Fallout 76: An Atomic Bomb or Future Cult Classic?
Fallout 76

Fallout 76 has been out for a bit, including the time from the B.E.T.A. that was more or less early access to the game from preordering. Reviews are in and well, they aren’t great. The vocal response to the game has been a mix of confusion and rage from fans who seem to really want to enjoy Fallout 76, and that process is causing them pain. Is Fallout 76 an unmitigated disaster? A straight-up failure from Bethesda? Or is it a project destined to become a hangout for a dedicated portion of the fanbase, a group that isn’t huge, but is big enough to keep the ball rolling? What I’m asking is, really, could Fallout 76 become a cult classic?

I haven’t played Fallout 76, so this is more of a speculative train of thought over something more evaluative. But I also, like many others who were probably on the fence about it, have seen all the video evidence of this game being rough, to say the least. And really, it shouldn’t be a surprise. First of all, the very concept of Fallout 76 is ludicrous already. How in the world is a massive online game supposed to be held up by Fallout’s wobbly knees? Bethesda is notorious for its unstable games and have often been given a pass by fans due to the good parts outweighing the bad. But that’s starting to fall apart.


The Elder Scrolls and Fallout aren’t the only games in town anymore. If you want to run around in a massive world and earn loot, there’s a laundry list of titles and they’re all more polished than the average Bethesda outing. Brand power only takes you so far. With the level of jankiness Fallout 76 has, this is going to be an uphill battle for everyone involved, including the fans. Yet, I think there’s a chance this whole situation could turn around, No Man’s Sky style.

Ahead of Fallout 76’s release, Bethesda dropped a letter onto its social media feeds. The letter talked about how long the game had been in development, thanked the fans for support, and noted that the game will inevitably have problems. You’d figure as much. But, the letter also had a line that has stuck with me since I read it. Despite all the development time, despite the launch date, Bethesda called the game’s release a new starting line.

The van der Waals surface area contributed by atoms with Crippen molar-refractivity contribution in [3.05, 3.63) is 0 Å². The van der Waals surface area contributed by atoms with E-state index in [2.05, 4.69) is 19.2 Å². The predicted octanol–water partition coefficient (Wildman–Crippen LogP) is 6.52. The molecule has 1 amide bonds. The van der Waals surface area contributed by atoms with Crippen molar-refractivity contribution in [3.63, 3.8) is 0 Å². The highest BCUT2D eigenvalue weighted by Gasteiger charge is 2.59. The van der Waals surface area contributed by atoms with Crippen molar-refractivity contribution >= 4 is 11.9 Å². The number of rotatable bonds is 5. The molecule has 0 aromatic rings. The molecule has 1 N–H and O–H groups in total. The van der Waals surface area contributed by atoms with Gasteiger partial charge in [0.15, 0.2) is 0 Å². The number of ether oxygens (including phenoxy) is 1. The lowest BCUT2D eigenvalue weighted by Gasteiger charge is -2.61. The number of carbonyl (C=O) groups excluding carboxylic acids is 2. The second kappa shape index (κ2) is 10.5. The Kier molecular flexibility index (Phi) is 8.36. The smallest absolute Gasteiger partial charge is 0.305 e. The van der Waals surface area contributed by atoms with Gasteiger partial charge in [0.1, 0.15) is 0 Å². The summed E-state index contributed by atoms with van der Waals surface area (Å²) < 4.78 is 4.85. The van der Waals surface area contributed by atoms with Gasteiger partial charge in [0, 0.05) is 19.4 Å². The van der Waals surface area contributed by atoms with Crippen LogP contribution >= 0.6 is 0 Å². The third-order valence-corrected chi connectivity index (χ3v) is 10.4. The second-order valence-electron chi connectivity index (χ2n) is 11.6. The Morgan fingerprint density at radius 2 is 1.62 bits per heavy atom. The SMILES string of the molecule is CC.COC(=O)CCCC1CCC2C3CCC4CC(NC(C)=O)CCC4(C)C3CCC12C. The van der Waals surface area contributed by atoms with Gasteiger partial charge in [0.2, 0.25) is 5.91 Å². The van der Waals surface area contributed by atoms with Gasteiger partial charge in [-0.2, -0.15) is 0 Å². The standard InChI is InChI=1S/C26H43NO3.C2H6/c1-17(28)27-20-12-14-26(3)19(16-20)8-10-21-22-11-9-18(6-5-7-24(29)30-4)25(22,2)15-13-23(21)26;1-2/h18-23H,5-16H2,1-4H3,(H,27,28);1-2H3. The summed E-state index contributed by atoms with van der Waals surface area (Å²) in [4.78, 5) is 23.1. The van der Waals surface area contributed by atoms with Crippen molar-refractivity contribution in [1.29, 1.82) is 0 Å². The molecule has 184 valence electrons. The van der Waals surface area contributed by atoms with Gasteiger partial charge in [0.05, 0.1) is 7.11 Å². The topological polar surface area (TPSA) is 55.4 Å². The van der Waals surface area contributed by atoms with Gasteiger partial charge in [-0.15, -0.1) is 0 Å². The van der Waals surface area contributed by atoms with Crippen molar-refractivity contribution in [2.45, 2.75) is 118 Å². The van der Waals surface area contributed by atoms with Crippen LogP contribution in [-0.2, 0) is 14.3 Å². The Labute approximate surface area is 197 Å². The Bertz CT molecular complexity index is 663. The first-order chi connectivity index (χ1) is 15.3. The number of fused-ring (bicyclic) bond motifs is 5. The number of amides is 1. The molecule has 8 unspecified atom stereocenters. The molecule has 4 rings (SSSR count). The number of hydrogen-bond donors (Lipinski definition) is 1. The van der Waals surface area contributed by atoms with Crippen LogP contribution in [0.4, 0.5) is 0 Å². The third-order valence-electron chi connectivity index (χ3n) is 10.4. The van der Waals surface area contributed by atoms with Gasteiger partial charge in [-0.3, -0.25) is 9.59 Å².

That’s a really deliberate choice of words. That means that, before the game came out, Bethesda wanted to let the fans know that it was impossible to release Fallout 76 in amazing shape. The game’s too ambitious and too unwieldy for such a miracle. Instead, the fans are ideally in on the conversation. This is a working playground, a space where everyone can play with the idea, but then help Bethesda mold it into something more. That’s the idea on paper, anyway.

The problem is, that’s a hard message to get across. It especially won’t land in a letter posted on Twitter right before the game dropped. Fans hardly understood what the game actually even was supposed to be until very close to launch, and the skepticism was already thick in the air. I think this notion of a new starting line could have gone over with the Fallout hardcores, but only if it was a dominant part of the messaging from close to, if not day one. So it’s an uphill battle.

Fallout 76

But that battle isn’t open yet. Bethesda has a knack for supporting its games and IP, even if they aren’t megahits out of the gate. With the Fallout IP, this game in particular is safe for a while yet. All it needs is a solid core, a community that is down with the idea more than the execution, and is finding just enough fun in the early product to stick with it and see where it goes. And I think it has that. There are enough people either loving it, enjoying it, or at least trying to see it through that, if Bethesda delivers on its side of the bargain, could have a hand in whipping Fallout 76 into shape. What then?

With fixes, updates, support, and events, Fallout 76 could have a rebirth somewhere down the line. There is precedent, just look at No Man’s Sky and Destiny 2. Both of those games, despite struggling, are enjoying more attention and critical success than ever before after the core communities stuck with them, and the developers did too. The same could definitely happen with Fallout 76, and that may have even been the plan all along.

Lucas White
Lucas White

Writing Team Lead
Date: 11/28/2018

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